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Findings come from last week’s San Antonio conference, involving 80 national and international experts discussing diagnostic tools for healthcare teams in intensive care units, operating rooms, and emergency departments

(SAN ANTONIO, June 12, 2009) – The National Trauma Institute (NTI), dedicated to the funding and development of research addressing trauma injury in the United States, announced it will assist in the publication of a set of medical journal articles detailing findings from last week’s San Antonio conference on automation and decision support systems for hospital intensive care units, operating rooms and emergency rooms.

The conference, co-sponsored by the NTI and the U.S. Army Institute of Surgical Research, involved 80 of the premiere academic and institutional experts in this field. The conference focused on assessing the current state of automation and decision support systems in hospitals, as well as the challenges of technology development in this arena.

Outcomes from this meeting included recommendations for research and development as well as for government, industry, and academic health care providers. Attendees also recommended transitioning current laboratory projects involving information technology into the direct patient care environment.

The ultimate goal for conference attendees is to help emergency, surgical and critical care medical teams improve patient care by incorporating automation technology into routine patient care.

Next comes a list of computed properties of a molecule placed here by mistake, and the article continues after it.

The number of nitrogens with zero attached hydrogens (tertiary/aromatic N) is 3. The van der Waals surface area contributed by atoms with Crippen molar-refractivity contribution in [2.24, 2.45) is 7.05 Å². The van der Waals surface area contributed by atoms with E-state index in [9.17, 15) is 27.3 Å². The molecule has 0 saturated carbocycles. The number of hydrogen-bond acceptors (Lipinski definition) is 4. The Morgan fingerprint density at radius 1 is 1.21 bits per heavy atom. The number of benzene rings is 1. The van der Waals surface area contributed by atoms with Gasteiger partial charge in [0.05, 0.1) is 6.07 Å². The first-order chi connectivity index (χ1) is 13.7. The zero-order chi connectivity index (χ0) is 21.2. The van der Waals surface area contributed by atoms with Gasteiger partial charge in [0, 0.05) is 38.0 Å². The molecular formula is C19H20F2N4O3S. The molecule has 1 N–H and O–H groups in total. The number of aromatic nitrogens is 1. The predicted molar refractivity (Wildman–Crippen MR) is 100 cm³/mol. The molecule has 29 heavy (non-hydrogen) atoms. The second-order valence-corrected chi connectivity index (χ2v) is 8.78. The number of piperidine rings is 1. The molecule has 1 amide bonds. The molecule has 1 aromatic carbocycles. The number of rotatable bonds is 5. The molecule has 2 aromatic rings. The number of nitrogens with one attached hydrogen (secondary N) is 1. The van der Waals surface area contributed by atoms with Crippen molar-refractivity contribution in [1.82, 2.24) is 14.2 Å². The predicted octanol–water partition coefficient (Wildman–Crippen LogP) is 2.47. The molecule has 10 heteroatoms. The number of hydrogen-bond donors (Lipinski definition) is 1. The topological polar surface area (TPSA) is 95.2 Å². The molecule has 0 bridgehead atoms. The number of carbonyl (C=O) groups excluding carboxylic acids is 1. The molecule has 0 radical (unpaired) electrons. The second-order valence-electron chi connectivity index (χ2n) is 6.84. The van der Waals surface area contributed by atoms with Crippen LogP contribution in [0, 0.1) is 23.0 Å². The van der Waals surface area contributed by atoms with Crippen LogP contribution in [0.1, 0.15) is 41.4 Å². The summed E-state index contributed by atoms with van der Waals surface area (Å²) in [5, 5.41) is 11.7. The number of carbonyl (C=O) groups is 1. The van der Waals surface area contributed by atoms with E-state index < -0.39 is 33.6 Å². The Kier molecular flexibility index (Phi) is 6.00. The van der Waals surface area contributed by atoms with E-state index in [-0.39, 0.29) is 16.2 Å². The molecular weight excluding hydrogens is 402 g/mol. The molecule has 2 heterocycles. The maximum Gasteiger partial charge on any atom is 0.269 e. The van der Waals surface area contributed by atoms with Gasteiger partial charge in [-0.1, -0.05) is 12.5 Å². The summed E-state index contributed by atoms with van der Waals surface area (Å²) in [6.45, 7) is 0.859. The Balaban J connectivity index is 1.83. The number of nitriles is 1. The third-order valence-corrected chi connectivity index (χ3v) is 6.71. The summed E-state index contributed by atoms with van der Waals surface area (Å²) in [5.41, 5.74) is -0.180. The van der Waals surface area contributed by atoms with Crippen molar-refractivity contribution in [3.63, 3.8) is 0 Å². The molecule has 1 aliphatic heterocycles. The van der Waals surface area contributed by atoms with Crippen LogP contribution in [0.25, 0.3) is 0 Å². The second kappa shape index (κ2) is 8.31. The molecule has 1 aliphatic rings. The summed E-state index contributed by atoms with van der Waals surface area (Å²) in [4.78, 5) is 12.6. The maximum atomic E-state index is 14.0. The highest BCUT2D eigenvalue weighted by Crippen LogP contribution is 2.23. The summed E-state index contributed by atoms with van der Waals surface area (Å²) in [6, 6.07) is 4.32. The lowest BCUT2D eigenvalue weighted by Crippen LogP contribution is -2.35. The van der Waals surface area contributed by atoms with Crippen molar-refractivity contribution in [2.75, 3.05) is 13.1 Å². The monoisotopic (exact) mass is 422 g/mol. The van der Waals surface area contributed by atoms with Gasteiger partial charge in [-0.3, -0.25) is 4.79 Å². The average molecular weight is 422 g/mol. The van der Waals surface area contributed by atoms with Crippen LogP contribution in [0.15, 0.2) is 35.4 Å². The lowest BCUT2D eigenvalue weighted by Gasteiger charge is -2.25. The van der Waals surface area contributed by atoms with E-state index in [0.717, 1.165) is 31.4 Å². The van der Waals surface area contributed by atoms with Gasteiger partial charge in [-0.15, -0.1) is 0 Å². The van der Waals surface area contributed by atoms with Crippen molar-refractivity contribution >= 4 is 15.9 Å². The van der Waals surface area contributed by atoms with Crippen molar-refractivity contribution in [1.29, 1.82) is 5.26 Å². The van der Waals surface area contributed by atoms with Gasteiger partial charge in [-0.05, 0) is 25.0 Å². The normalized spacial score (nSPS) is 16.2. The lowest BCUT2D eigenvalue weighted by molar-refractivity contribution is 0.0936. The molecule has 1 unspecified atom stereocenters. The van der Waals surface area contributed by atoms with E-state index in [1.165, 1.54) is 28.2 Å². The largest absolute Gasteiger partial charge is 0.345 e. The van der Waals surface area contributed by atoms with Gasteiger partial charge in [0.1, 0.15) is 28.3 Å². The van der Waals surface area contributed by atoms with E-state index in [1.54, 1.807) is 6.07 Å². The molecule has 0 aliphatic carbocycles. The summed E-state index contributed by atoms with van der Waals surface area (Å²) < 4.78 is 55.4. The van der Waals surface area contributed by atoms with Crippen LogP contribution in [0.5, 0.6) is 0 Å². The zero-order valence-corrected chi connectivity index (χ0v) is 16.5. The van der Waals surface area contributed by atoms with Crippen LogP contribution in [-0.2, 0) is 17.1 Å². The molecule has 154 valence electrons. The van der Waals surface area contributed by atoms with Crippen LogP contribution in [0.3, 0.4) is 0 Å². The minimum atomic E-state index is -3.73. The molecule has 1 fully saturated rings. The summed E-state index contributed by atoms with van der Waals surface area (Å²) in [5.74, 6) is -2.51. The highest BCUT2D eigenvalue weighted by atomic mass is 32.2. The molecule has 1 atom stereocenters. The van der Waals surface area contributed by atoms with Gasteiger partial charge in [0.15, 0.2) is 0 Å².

“This conference was a rare opportunity for medical professionals and key representatives from medical equipment suppliers to discuss and assess the medical technology that assists caregivers in making diagnoses and establishing treatment,” said Monica DeWitte, Director of Operations for the National Trauma Institute.

“We want to share the knowledge we obtained at this meeting with medical personnel and medical equipment teams around the world,” DeWitte added. “For a great number of patients, the information care personnel receive from decision support systems is vital both for saving lives and for designing courses of treatments that allow patients to recover from trauma and other serious medical situations.”

Experts from a number of top medical facilities including the Alfred Hospital (Victoria, Australia), IFAC Medical Systems, the Mayo Clinic, McGill University (Montreal, Canada), the Office of Naval Research, U.S. Army Combat Development, the U.S. Army Institute of Surgical Research, the University of Cincinnati, the University of Colorado, the University of Miami, the University of Pittsburgh Medical Center, the University of Texas-Houston, the University of Texas Medical Branch-Galveston, the University of Texas Southwestern, Vanderbilt University and Virginia Commonwealth University attended the two-day conference.

Also attending the conference were representatives from a number of industry leaders in automation and decision support systems including Arcos Medical, Athena GTX, Body Media Advanced, Emmeskay, Hospira, IBM, Impact, Oridion Capnography, Inc., Phillips, Texas Instruments, Thornhill Research and Zoll.

According to DeWitte, the journal article will include contributions from academic professionals who attended the conference.

For more information on National Trauma Institute, please visit the organization’s website at